Block #5 Pineapple by Becky Brown
remembers the Washington hospitals where poet
Walt Whitman was a volunteer.
American writer Walt Whitman was in his early forties when the Civil War began. He came to Washington, the city of hospitals, looking for his wounded brother in a false alarm.
Walt Whitman (1819-1892)
Portrait by the Brady studios in Washington City, 1860s
Moved by the suffering he saw he stayed in the Union capitol, finding a government job that gave him time to visit hospital wards, volunteering to help with nursing and provisions and to write about the horrors and humanity he found.
Armory Square Hospital, which Whitman visited often, was located
where today's Smithsonian Air and Space Museum is
at Independence Ave and 6th Street. The stone building is the National Armory.
"There are not merely two or three or a dozen [Washington hospitals], but some fifty of them, of different degrees of capacity. Some have a thousand and more patients.
Ward at Armory Square
The wards are in the wood barracks-like buildings built especially as hospitals.
"The newspapers here find it necessary to print every day a directory of the hospitals; a long list, something like what a directory of the churches would be in New-York, Philadelphia or Boston... Whitman article for the New York Times.
"Each ward has a Ward-master, and generally a nurse for every ten or twelve men.... Some of the wards have a woman nurse -- the Armory-square wards have some very good ones. The one in Ward E is one of the best."
Carver Hospital was on Florida Avenue between 13th & 14th Streets NW.
Five purpose-built hospitals were erected in the city.
At Carver Hospital he brought ten gallons of ice cream on a hot summer day in 1864, reporting to his mother:
"Many of the men had to be fed, several of them I saw cannot probably live, yet they quite enjoyed it, I gave everybody some--quite a number western country boys had never tasted ice cream before."
Ward at Carver Hospital.
The women in the wards may be family members personally
nursing their own soldiers or that rare female nurse that Whitman mentioned.
Sarah Low of Dover, New Hampshire worked in Washington,
first at the Union Hotel and then at Armory Square.
More about her in next Saturday's post.
In an 1863 letter Whitman wrote:
"I always carry a stout double-pocket haversack, filled with things—also large pockets in my coat &c—I have articles of many kinds.
The Smithsonian has Whitman's haversack in its collection.
"I have learnt what is appropriate—I generally carry a bottle of wine—I buy oranges by the box, & fill my pockets with them before going into a ward, they are very refreshing to feverish men this weather—I have nice preserved peaches or something of the jelly sort—to many I give little sums of money—the soldiers very largely come up here without one cent."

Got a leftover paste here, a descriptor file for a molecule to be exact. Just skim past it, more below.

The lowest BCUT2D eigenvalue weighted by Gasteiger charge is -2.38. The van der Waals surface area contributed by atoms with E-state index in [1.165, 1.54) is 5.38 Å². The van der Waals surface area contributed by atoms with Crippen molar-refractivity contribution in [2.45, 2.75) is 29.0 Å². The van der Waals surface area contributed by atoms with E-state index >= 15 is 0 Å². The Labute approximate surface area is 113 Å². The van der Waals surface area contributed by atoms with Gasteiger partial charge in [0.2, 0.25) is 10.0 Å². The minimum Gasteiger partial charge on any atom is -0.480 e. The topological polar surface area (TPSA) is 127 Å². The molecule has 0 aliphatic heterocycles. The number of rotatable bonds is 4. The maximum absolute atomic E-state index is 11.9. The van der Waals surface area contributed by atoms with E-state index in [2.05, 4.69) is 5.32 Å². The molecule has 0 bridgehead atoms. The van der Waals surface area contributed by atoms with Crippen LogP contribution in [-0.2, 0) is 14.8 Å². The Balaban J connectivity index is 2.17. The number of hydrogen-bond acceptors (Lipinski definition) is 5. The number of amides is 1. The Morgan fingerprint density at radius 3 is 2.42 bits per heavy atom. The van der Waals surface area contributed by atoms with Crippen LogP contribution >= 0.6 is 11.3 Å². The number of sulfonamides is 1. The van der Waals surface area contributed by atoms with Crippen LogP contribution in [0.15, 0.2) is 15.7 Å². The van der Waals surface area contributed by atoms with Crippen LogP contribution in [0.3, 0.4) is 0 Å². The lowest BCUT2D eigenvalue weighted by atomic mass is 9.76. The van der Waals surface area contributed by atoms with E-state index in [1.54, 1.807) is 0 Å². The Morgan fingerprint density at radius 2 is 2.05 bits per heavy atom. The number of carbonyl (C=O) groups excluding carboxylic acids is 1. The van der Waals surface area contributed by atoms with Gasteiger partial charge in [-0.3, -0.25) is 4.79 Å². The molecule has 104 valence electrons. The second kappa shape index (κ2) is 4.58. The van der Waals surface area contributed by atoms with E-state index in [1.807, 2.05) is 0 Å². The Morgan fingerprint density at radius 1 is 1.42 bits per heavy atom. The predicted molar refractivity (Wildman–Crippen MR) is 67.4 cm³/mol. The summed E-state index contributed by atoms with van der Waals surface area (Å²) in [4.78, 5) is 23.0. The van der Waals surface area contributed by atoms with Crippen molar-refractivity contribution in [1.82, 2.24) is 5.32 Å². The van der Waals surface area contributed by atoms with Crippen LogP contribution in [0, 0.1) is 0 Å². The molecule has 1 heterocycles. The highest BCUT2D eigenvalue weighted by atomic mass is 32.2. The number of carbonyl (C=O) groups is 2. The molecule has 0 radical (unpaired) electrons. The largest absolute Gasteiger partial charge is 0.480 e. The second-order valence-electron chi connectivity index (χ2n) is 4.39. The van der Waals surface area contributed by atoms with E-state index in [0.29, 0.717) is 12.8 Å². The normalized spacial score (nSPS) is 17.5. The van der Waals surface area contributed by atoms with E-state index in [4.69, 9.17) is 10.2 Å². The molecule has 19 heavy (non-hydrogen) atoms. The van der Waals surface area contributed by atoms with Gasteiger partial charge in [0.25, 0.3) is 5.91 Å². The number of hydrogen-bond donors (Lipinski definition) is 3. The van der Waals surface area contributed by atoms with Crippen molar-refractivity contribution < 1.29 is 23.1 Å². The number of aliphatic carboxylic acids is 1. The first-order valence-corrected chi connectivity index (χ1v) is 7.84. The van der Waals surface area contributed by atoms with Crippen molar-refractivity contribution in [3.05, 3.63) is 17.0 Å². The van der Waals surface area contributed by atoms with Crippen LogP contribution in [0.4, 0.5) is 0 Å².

Block #5 Pineapple by Janet Perkins
With wine and fruit Whitman must have been a welcome visitor.
To his mother:
"I go every day without fail, & often at night—sometimes stay very late—no one interferes with me, guards, doctors, nurses, nor any one—I am let to take my own course."
The Pineapple was among the most popular mid-19th century patterns for repeat block quilts and samplers.
The center embroidery: "M.A.J. Connell A Present From Her Mother"
Georgia quilt project, photograph from their book Georgia Quilts
Barbara pieced her backgrounds of squares cut 9-1/2".
Create a word file or a new empty JPG file.
Click on the image above.
Right click on it and save it to your file.
Print that file. Be sure the square is about 1" in size.
For the background cut a square 18-1/2".
Add seam allowances to the pattern pieces if you are doing traditional applique.
Block #5 Pineapple by Bettina Havig
Pineapple with dots by Becky Brown
Reverse applique dots!!!
Not going to happen.
From the Connell quilt.
Cut a square 9 to 10".
1 Each of A, B & C
Layer piece C over the others to fit
Denniele Bohannon's #5 Pineapple Sprout
Finished 9" Square
After the War
Hospitals with long-term patients published newspapers to entertain patients and editorial staff.
Someone doodled leaves on an issue of the Armory Square Hospital Gazette. See issues at
The Air & Space Museum on the right today where Armory Square once was.
The barracks were probably demolished in the 1860s;
the original Armory building was torn down in 1964.
Armory Square hospital closed in September, 1865. Walt Whitman remained in Washington after the war, continuing in his job as a government clerk. While tending to his dying mother in Camden, New Jersey in 1873 he had a stroke, which made it impossible to return to his job. He stayed with his brother in Camden until royalties from his poetry books enabled him to buy his own house. Despite illness he continued to write and lecture until he died in 1892 in Camden.
Sampler album from the Steele family, documented in the
West Virginia project. From the Quilt Index.
Note border corners---one way to make it work without overlapping
Block #5 Pineapple by Mark Lauer
See a short history of pineapples here:
Read about Civil War Washington at this website:
Block #5 Pineapple by Paula Smith
So many beautiful blocks this month. The accompanying story is interesting...wine, fruit, ice cream...Whitman probably did more for morale than he ever knew.
Who knew? Walt Whitman the poet was also such a wonderful caregiver, first to the soldiers then to his mother. Great article!
It is so fun to see all the different interpretations of the same block. Thank you for teaching us about Walt Whitman in a new context. Lovely!
This is my favorite story so far. What a wonderful man Walt Whitman was! “I was hungry, and you gave me to eat; I was thirsty and you gave me drink; I was a stranger and you took me in...I was sick and you visited me.” Mathew 25:35, 36 Je will have a place in Gods Kingdom.
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